Announcing Stack Overflow Documentation

We started with Q&A. Technical documentation is next, and we need your help.

Whether you're a beginner or an experienced developer, you can contribute.

Sign up and start helping → Learn more about Documentation →

I would like to rename an index. I've looked at the alter table documentation, but I can't figure out the syntax to simply rename an index. When doing it through the MySQL GUI, it drops the index, and creates a new one. While this works, I would like to avoid rebuilding the entire index just to change the name of an index.


In the alter table documentation it states

Alterations that modify only table metadata and not table data can be made immediately by altering the table's .frm file and not touching table contents. The following changes are fast alterations that can be made this way:

* Renaming a column or index.

However, when I tried to rename the index by editing the .frm file (on a test database) and restarting the server, it now states "Could not fetch columns" in the UI when trying to list the columns, and when trying to run a query, it returns the error "Unknown table engine ''". The .frm file has a lot of binary content. Is there a good tool for editing the binary info.

share|improve this question
up vote 76 down vote accepted

MySQL supports no syntax in ALTER TABLE to rename an index (or key, which is a synonym).

You can ALTER TABLE DROP KEY oldkeyname, ADD KEY newkeyname (...).

There is no ALTER INDEX command in MySQL. You can only DROP INDEX and then CREATE INDEX with the new name.

Regarding your update above: perhaps the documentation isn't precise enough. Regardless, there's no SQL syntax to rename an index.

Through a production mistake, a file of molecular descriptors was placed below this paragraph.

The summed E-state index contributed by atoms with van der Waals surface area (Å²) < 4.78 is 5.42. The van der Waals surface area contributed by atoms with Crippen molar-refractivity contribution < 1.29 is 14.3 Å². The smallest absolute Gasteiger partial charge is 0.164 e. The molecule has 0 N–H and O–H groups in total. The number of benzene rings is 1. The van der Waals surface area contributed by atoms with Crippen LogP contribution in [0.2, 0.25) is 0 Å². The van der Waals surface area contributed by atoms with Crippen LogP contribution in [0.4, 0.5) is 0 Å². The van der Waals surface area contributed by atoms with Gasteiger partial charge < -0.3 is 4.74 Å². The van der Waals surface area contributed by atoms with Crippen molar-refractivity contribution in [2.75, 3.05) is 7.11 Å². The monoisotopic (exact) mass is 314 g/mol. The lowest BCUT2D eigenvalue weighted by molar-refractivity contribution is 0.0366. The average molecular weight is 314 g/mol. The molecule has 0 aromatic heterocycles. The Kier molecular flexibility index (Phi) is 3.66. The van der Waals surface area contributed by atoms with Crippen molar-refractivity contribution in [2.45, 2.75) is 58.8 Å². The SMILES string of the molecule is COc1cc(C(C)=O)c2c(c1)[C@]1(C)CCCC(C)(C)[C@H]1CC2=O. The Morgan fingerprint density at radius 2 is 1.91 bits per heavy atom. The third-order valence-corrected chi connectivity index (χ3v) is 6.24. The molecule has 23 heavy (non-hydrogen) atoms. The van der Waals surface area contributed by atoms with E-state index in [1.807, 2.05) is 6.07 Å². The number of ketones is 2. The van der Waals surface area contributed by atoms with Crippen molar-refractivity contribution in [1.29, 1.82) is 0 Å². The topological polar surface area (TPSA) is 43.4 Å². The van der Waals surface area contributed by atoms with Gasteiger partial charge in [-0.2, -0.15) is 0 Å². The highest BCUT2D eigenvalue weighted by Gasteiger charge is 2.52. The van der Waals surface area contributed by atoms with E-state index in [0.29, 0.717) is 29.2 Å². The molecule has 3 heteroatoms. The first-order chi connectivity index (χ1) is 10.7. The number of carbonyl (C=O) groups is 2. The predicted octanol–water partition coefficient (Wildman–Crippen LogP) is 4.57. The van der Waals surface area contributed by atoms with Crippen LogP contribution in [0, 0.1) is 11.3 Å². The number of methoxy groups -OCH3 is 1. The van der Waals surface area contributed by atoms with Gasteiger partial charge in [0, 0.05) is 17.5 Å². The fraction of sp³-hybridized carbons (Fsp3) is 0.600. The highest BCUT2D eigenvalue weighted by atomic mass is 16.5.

An index is a data structure that can be rebuilt from the data (in fact it's recommended to rebuild indexes periodically with OPTIMIZE TABLE). It takes some time, but it's a commonplace operation. Indexes data structures are separate from table data, so adding or dropping an index shouldn't need to touch the table data, as the documentation says.

Regarding the .frm file, MySQL does not support editing the .frm file. I wouldn't do it for any reason. You are 100% guaranteed to corrupt your table and make it unusable.

update 22/4/2013: It appears that MySQL 5.7 will have an ALTER TABLE RENAME INDEX syntax. http://dev.mysql.com/doc/refman/5.7/en/mysql-nutshell.html You heard it here first.

share|improve this answer
Trivia: the SQL standard says nothing at all about indexes! It's purely a vendor implementation issue related to optimization, so all syntax related to indexes is proprietary, in all brands of SQL database. – Bill Karwin Sep 23 '09 at 0:43
Yeah, that's pretty much what happened. Even made MySQL crash when editing the file incorrectly. Marking this as correct. Ideally you could just rename the index, because it's just metadata, but it looks like that functionalily doesn't exist. – Kibbee Sep 23 '09 at 1:35

For MySQL 5.7:

ALTER TABLE tbl_name RENAME INDEX old_index_name TO new_index_name

For MySQL older versions:

ALTER TABLE tbl_name DROP INDEX old_index_name, ADD INDEX new_index_name (...)

See http://dev.mysql.com/doc/refman/5.7/en/alter-table.html

share|improve this answer
Be careful dropping and adding new indexes, if it's a big table it can take a long time. A great way to do it on a big table is to use pt-online-schema-change: percona.com/doc/percona-toolkit/2.1/… – jbrahy Oct 10 '14 at 15:46

This question was asked ages ago, and was last updated over half a year ago. Still I feel the need to add this tip:

If the indexed column is used elsewhere as a foreign key, you may encounter an error related to that. Doing this may help:

ALTER TABLE tbl DROP INDEX index_name;
ALTER TABLE tbl ADD INDEX new_index_name (indexed_column);

Hope someone finds this useful.

share|improve this answer
This seams bad, couldn't you just switch order on drop and add? and keep checks active? ALTER TABLE tbl ADD INDEX new_index_name (indexed_column), DROP INDEX index_name – Puggan Se Feb 9 '15 at 9:20
Should probably make this it's own answer Puggan Se, as it's the most efficient/safest way for mysql prior to 5.7 – xref Jun 9 at 4:42

Your Answer


By posting your answer, you agree to the privacy policy and terms of service.

Not the answer you're looking for? Browse other questions tagged or ask your own question.